The Keyboard Mac Users Have Been Waiting For

The Keyboard Mac Users Have Been Waiting For

Review by John Reppion, Reppion & Moore

May 5, 2023

Back in October 2022, the lovely people at Wombat Keyboards sent me one of their Pine Pro keyboards, and I absolutely loved it. So, when they very generously sent me one of their Coleus keyboards last month, I had high expectations.  So, did the Coleus live up to them?

The Coleus is an 84-key / 75% keyboard with a compact US English Apple layout. I should say right from the start that this isn’t a layout I’m used to working on. It’s compatible with Windows 8/10/11, macOS 11/12/13, Linux, Android, and iOS.

To really understand the full range of features and functions of the Coleus, I first had to download the manual from the Wombat site.

The Coleus connects wirelessly via Bluetooth 5.0 (three Bluetooth device connections can be stored and cycled between using Fn + 2, 3, and 4), RF2.4GHz (dongle in the box), or wired via USB 2.0 (A to C and C to A adaptors included in the box). The Coleus also has a little dial for volume control (push/click to mute/unmute) which is incorporated at the rear right of the board in an incredibly aesthetically pleasing typewriter Platen Knob style. This dial can also be programmed to control other parameters but, if you know me, you’ll know I’m too scared of irreparably messing things up to try that. At the left rear of the Coleus is a discreet button which, when in Wireless/battery-powered mode, switches the keyboard on and off.

The Coleus has an onboard 1000mAH LiPO battery, which takes five hours to fully charge from empty. The manual recommends that you charge the Coleus at least once a month, for at least two hours.

The Coleus comes in a choice of five colorways: Space Gray, Silver, Pink, Light Green, and Light Blue. I got Grey, which looks kind of industrial and very professional. Keycaps are black with a white surround, they’re low-profile with an inner “step” to fit your fingertip. The keycaps are made of hard-wearing PBT with white dye sublimation characters.

Now, as I’ve already said, although we do have a MacBook in the house (which we were very kindly given by a friend for our eldest to do his schoolwork during lockdown), I’m not really used to working on an Apple layout keyboard. I’ve read other reviewers saying that the Coleus is a lot like a classic Apple Magic keyboard. To me, it basically feels like a deluxe laptop keyboard with all the keys I want and need, but not necessarily in the configuration which my muscle memory expects them to be in.

The Coleus comes with a choice of Low Profile Linear Red or LP Tactile Brown switches. I got the Reds, which are really nice to work on and not too soft feeling (as linear switches sometimes are). The switches are hot-swappable, meaning that they can be easily swapped out for other 2-pin switches with no need for soldering or unnecessary messing about. I did find that when I tried to remove a key from the Coleus to get a look at the switches, the switch lifted right out with the keycap. These keys are tight on there, so that’s just a little something to be aware of if you’re planning on changing things up.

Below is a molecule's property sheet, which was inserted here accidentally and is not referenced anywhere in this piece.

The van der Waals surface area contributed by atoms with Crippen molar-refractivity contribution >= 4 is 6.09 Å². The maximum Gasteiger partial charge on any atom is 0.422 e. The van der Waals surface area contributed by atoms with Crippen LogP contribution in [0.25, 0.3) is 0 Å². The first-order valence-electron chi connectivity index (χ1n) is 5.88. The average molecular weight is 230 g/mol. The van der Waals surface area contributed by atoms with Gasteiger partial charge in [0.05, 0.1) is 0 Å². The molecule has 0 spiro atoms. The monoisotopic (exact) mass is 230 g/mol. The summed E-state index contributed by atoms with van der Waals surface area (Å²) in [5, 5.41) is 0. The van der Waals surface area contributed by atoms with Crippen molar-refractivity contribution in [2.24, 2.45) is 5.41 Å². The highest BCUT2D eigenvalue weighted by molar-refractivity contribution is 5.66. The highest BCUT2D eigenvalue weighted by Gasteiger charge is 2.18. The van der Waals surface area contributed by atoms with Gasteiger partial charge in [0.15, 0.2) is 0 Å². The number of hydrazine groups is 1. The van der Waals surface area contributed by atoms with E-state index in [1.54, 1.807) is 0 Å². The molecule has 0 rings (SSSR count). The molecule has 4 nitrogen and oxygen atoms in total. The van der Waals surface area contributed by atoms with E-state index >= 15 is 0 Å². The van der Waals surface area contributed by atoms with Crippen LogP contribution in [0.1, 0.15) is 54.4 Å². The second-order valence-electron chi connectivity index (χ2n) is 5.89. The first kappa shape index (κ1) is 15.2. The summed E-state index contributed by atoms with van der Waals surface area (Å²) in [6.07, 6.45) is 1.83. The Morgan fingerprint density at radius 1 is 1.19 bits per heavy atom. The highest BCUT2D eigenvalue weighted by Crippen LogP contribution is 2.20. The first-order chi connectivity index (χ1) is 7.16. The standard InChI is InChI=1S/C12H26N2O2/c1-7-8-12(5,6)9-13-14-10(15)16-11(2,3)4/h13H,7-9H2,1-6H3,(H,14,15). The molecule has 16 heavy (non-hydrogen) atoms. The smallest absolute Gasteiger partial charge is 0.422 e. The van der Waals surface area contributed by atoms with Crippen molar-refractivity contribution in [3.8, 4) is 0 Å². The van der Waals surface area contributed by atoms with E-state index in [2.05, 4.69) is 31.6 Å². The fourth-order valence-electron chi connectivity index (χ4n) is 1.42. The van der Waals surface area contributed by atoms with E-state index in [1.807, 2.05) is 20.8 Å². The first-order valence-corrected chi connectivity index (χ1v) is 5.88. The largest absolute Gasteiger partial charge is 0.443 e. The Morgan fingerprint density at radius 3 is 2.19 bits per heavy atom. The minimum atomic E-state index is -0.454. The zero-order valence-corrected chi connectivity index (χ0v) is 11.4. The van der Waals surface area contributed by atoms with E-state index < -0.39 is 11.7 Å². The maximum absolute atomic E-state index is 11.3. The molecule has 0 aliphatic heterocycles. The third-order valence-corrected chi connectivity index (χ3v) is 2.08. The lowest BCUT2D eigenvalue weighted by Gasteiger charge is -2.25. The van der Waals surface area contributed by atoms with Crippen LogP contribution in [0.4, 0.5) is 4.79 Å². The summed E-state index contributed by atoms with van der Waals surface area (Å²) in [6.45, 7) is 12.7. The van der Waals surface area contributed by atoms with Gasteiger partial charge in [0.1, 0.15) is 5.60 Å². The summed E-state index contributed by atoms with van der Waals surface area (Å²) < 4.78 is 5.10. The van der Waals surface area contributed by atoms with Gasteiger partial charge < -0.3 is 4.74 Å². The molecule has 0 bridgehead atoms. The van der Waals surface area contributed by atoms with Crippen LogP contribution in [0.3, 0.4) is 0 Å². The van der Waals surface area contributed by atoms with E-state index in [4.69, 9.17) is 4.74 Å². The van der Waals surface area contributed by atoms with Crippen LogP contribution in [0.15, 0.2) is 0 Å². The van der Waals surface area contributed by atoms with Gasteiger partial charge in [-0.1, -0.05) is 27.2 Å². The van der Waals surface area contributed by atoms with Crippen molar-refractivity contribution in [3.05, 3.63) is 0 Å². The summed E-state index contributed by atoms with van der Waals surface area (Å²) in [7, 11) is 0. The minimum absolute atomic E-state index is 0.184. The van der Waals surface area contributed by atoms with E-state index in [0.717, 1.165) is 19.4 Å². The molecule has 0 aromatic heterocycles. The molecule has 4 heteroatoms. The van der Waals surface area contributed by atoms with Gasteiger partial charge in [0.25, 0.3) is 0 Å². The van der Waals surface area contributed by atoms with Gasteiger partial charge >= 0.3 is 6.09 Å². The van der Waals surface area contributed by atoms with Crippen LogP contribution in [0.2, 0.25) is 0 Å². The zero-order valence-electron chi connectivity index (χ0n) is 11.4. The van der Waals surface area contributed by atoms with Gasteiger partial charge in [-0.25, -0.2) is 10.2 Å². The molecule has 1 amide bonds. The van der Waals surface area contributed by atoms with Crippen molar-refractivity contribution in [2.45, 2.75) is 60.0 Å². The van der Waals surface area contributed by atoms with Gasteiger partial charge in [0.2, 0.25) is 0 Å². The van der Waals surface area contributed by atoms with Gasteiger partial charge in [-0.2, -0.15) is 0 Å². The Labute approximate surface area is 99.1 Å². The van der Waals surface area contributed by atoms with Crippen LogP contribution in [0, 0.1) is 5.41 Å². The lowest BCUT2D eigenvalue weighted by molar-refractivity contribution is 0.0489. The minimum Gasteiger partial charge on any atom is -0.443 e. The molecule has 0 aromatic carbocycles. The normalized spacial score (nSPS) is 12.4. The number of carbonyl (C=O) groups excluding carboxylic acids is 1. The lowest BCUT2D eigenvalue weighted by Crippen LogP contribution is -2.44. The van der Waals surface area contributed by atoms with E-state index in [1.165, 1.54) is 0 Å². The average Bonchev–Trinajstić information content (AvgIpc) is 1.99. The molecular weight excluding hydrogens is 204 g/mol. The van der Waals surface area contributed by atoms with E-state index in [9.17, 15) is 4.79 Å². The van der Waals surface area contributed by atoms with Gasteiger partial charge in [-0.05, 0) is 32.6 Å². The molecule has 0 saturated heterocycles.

The Coleus weighs just 80 g, so it’s a very lightweight, portable board. It even comes with a lovely little Wombat branded soft pouch to protect it from bumps and dings when it’s in your bag. The Coleus doesn’t have flip-down feet to adjust the typing angle and this, combined with the low-profile keys, does mean that it’s a very flat board to work on. You feel as if you’re typing from above, as opposed to in front of the Coleus. Again, this isn’t something which is going to bother you if you’re used to working on this kind of board but, speaking personally, just being able to tilt the Coleus up a few degrees feels like it would make typing just a little bit more comfortable.

Unlike the Pine Pro, the Coleus is RGB-backlit. Out of the box, the lights are set to a tasteful rainbow ripple effect, but you can work your way through about 15 preset light effects using Fn + → and pick whichever one suits you best. You can also go for a solid single-color backlight (Fn + ← to cycle through the colours) and adjust the brightness of the RGBs using Fn + ↓ and ↑. Further customization is available via Wombat’s own free Pouch software.

Customization of the Coleus using the Pouch software isn’t limited to the keyboard’s lighting. Hotkeys, Macros (10) and other behaviors can also be created and tweaked to the user’s heart’s content.

Ultimately, the Coleus is a compact, lightweight, and extremely powerful keyboard. It has a sleek, minimalist look and feel, and is perfect for both space-saving desktop use and as an on-the-go, take-anywhere keyboard.

Between the Pine Pro and the Coleus, I personally much prefer the former. However, I can definitely see the appeal of the Coleus, especially for Mac users. With its Dedicated Apple hot keys, and the sheer amount of custom options available, the Coleus seems like it’s probably the keyboard many, many Mac users have been waiting for, for a long time.

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